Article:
It was bound to happen. Pip predicted it might happen, It happened in Paris. We were headlined Concert classique à Dachau par le Pip Simmons Theatre Group de Londres, Schubert,Liszt,Beethovan au pays de l’horreur
The show is sold out for a week, every seat is taken. The play starts as the audience arrive, Rod in his stripes plays the accordion whilst our audience take to their seats. We start the first act of An Die Musik, a dumb show melodrama, a caricature of Jewish life around the family table. I represent Anne Frank and Emil is my Dad, Roderic is Mum and Pete is the brother. Olly in Nazi uniform serves us doves to eat whilst doing wicked things to me. This all takes place whilst the concentration camp orchestra, Chris, Rod, Rowan & Ben play a haunting operetta: No More! No More! No More! The sound of an air raid siren marks the end of Part 1 and as the siren screams we leave the stage and return for Part 2. Pete is now the Nazi guard and all of us are in our raggedy uniforms with the yellow star.
The lights come on, shocking and bright after the darkness of Part 1 and this is when the stage is stormed. A strategy had been talked about in case this should ever happen, we only had to do it this once. Pete ordered us all to stand in a line, and then ordered us off the stage which we did in complete silence. Emil and I dashed up to the rafters looking down on the stage to see what was going on. We watched as about 20 angry students rant and rave in French on the stage below us, we found out what it was all about later.
Olly Rod & Pete
Ian Brown, artistic Director-West Yorkshire Playhouse was in the audience that night & he wrote ………
During this performance, the stage was stormed by what I presume was a radical anti-fascist group who thought the play was about glorified fascism. There were about 15 of them and had some violent arguments onstage with the management before the audience was ushered out.Sometimes when you see radical things onstage, you do wonder whether anyone will stand up and say, “ actually, I’ve had enough of this, you should be ashamed of yourselves” Odd thing about this protest, It actually felt quite fascist! Its a very strange sensation when real life meets theatre. I was very mindful of the actors who were milling in the foyer with us.
Anna Furse-Professor of Theatre also in the audience remembers …..
The show left an indelible mark on me. It continues to make me reflect on the ethics of representation, what we ask people to look at and why – the basis of the whole protest in Paris in fact. I go to the Recamier to see Pip Simmons Theatre Group, minutes in protestors throw paper on stage and rush it, shouting to the audience to stop the performance. People start fighting. Three rows ahead an elderly man is hit and I hear him call out: but I’m Jewish. I was there!” The safety curtain comes down. Show cancelled. We are reimbursed & invited back a few days later where I join the post show gathering, down in some dark place. (This is the theatre bar which is in the basement )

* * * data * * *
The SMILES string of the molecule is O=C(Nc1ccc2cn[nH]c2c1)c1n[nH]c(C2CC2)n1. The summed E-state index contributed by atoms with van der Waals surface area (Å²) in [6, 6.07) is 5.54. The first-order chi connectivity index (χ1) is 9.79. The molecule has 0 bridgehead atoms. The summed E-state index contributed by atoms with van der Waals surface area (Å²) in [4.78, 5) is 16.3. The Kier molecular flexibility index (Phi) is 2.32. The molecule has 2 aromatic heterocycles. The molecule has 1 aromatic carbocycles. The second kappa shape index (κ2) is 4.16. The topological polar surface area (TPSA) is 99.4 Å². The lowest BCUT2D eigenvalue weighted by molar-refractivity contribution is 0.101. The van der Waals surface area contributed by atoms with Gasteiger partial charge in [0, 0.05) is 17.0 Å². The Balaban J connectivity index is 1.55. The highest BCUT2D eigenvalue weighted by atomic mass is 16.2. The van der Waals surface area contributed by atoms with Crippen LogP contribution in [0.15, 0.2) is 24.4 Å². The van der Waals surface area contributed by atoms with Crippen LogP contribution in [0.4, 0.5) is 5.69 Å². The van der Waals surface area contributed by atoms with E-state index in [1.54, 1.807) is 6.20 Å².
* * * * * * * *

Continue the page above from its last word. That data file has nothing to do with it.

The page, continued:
The stage looks like this before being re-set
Pip and Pete
Jenny Topper at that time the artistic Director of Hampstead Theatre chose An Die Music for Dramatic Moments: 26 for the Art/theatre Guardian 1996:
With a devastating lack of sentimentality, the company explored the fate of those inmates of a nameless concentration camp who, having been made the fools and play-things of the SS, were finally forced to play themselves to their deaths. I remember the rigorous selflessness of the actors (as near to self abasement as you would dare to go) and their austere dignity as naked and playing their instruments, they entered the gas chamber.I remember the hopeless beauty of the music-Schubert & Beethoven & the emotional and ethical challenges the piece presented to its audience.
Photos taken backstage of our slowly disintegrating outfits. I had 2 dresses and alternated them, the stripes were interchangeable.
Another night in Paris, Emil is ill, he can’t do the show and has to stay in bed, doctors orders. Me panic, what can I do without Emil, he is my Dad, he leads I follow, my world is with my Dad and I will be on my own. We all have our little chairs with sawn off legs for the first half, the dumb show. Pip puts a photo of Emil on the table where Dad is supposed to sit and talks me through it. This is the night it happens, I suddenly get it. I am on my own, no one to rely on, I am am free to roam the stage like an eerie dark forest. Roderic (Mum) reaches out to bring me back to my little chair and I stay in this magic place for 90 minutes. Pip pinches my cheek after the show and says Muzzeltoff and Emil is really pissed off that we have done one of our best without him.
Occasionally this show takes its toll on us, thankfully never all at the same time, I had people come up to me after the show when it had been my turn to hang naked from the trapeze only to say ‘I hate you for doing that’ you shrug it off because I didn’t hate me for doing it, the trapeze exercise was random, someone different each night, it looked worst than it was, a dramatic devise that never fails to shock, not uncommon in the 70’s. We do this show 159 times, sometimes it is so brilliant but sometimes in a matinée and a small audience, the exposure is cruel, you never know which way it’s going to go, sometimes we do a routine performance just to get through it, we all know how to do this.
All photos © Sheila Burnett